Interview with Lt. Col. Patrick Wallace, Commander of the St. Kitts and Nevis Defence Force
By Dialogo January 12, 2012
St. Kitts and Nevis co-sponsored the 2012 Caribbean Nations Security Conference (CANSEC) with the United States Southern Command, in December 2011. Diálogo had the opportunity to talk to the Caribbean country’s Defence Force commander about the biggest threats affecting the island nation, what they are doing internally to curb drug trafficking, and the importance of working alongside the U.S. toward these efforts.
Diálogo: What are the biggest defense threats that St. Kitts is facing?
Lieutenant Colonel Patrick Wallace: The biggest threat for us is the youth gang violence which some people think is an offshoot from the drug trade. If you’ve been following the news in St. Kitts, you’ll see we’ve had 31 murders in 2011. And so the biggest issue for us is youth gang violence, followed by the trafficking of small arms and illegal drugs.
Diálogo: Is St. Kitts being used as a transit country for drugs where the weapons are left behind?
Lt. Col. Wallace: That is one issue. The other is the exchange of weapons for the assistance in transit of the drugs. These people are given weapons to protect the shipment as the drugs pass through. That is a scenario that we believe has accounted for the weapons that are being used on the streets. In terms of the volume of drugs – which we think is what is happening regionally – I will not say that this happens every week, or every day; it just depends on the security situation, or if law enforcement is to the west, it makes it easier to come east for that particular shipment. So the eastern Caribbean still factors as transshipment weigh stations in drugs moving from south to north.
Diálogo: What is being done to curb this trend?
Lt. Col. Wallace: The Regional Security System (RSS) operates a C-26 aircraft which conducts maritime surveillance patrols, and that is a direct action against the trafficking. When those aircrafts are on patrols and they come across any drugs, the individual islands are notified and the vessels are dispatched to try to intercept them.
Diálogo: And what about internally?
Lt. Col. Wallace: Internally for St. Kitts, we are conducting joint operations and joint patrols between the Police and the Defence Force. We do joint patrols, joint operations to stem the rate of the murders, to recover as many guns as we can, and also the drugs that are on the island. We do have some locally growing marijuana; again the Defence Force is active in marijuana eradication operations in the mountains, so that is a local response. And the Coast Guard patrols the coasts to help to alleviate that problem.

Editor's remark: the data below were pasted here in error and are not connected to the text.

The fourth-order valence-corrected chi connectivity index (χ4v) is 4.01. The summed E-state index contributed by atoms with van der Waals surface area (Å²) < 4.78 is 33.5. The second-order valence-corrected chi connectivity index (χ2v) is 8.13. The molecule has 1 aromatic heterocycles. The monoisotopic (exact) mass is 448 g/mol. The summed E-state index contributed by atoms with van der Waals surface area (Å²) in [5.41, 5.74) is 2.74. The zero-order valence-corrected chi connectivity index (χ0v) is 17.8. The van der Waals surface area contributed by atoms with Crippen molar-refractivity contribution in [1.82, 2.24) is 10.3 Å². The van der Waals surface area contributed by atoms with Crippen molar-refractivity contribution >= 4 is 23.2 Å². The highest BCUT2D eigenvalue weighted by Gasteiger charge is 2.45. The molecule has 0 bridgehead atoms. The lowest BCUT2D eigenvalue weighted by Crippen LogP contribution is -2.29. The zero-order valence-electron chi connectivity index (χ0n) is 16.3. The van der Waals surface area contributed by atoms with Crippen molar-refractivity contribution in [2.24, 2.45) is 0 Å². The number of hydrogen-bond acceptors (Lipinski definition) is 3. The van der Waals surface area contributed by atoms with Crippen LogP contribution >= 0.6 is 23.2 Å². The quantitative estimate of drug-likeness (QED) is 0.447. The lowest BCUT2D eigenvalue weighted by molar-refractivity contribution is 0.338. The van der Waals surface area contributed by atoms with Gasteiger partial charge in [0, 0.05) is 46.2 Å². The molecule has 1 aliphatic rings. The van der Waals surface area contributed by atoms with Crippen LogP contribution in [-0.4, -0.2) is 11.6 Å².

Diálogo: How about interaction with other countries including the U.S.?
Lt. Col. Wallace: Well, interaction with the other countries is coordinated through the RSS with the other RSS-member states. We also work with the U.S. and their Coast Guard, although due to other commitments in the West and the conflict in the Middle East, they have taken away a lot of the assets from the Caribbean. But we still try to do what we can.
Diálogo: What about lessons learned from other countries in the region?
Lt. Col. Wallace: Last September we created what we called Delta teams. The Delta teams are Police and Defence Force teams that work 24/7. Their job is to deal with the problem, so that is how far we have gone. The team operates out of Camp Springfield Defence Headquarters, so that shows how closely they are integrated. The training is done by the Defence Force. The team members train together so they’re able to operate together. They do not go out individually; they always go out as a team, so that speaks to the level of cooperation. In regards to a state of emergency, we do not see the need to go in that route as of yet; but we do have very tough laws. For example, that anti-gun legislation which gives extraordinary powers to the police in dealing with the gang problem.
Diálogo: Is being a gang member considered a crime in St. Kitts?
Lt. Col. Wallace: It is. Being a member of a gang, or even pretending to be a member of a gang, is considered a crime. So if they’re sporting markings, or colors, or anything which may tie them to a gang, even if they’re not members, the fact that you have these markings, then you’ll be classified as belonging to a gang. And it is not for the law to prove that you are, but for you to prove that you aren’t. So we don’t have to go to a state of emergency to deal with that problem. Our Defence Force Act also has a section that deals with support to the civil power, and that gives the governor general, our head of state, the authority to have the Defence Force work directly with the Police without going through our parliament, and that authority lasts six months. That is already in place, and we are currently working with the police. It gives the Defence Force wide powers. We can carry out stop-and-search without the police.
Diálogo: What triggers that sort of authorization?
Lt. Col. Wallace: It’s a request from the commissioner of Police based on the local security situation. So because of the problems we’re having with the murders and gang violence, the commissioner deemed it necessary to have the full support of the Defence Force. The request was made, the authorization was given and the Defence Force can now fully support the Police. Now having said that, we don’t go out as a rule and do it by ourselves, we still work along with the Police and have the joint teams go out and do joint operations. But the authority allows the Defence Force to run patrols by themselves if it becomes necessary to engage in a situation and take immediate action as opposed to waiting for a police officer to arrive.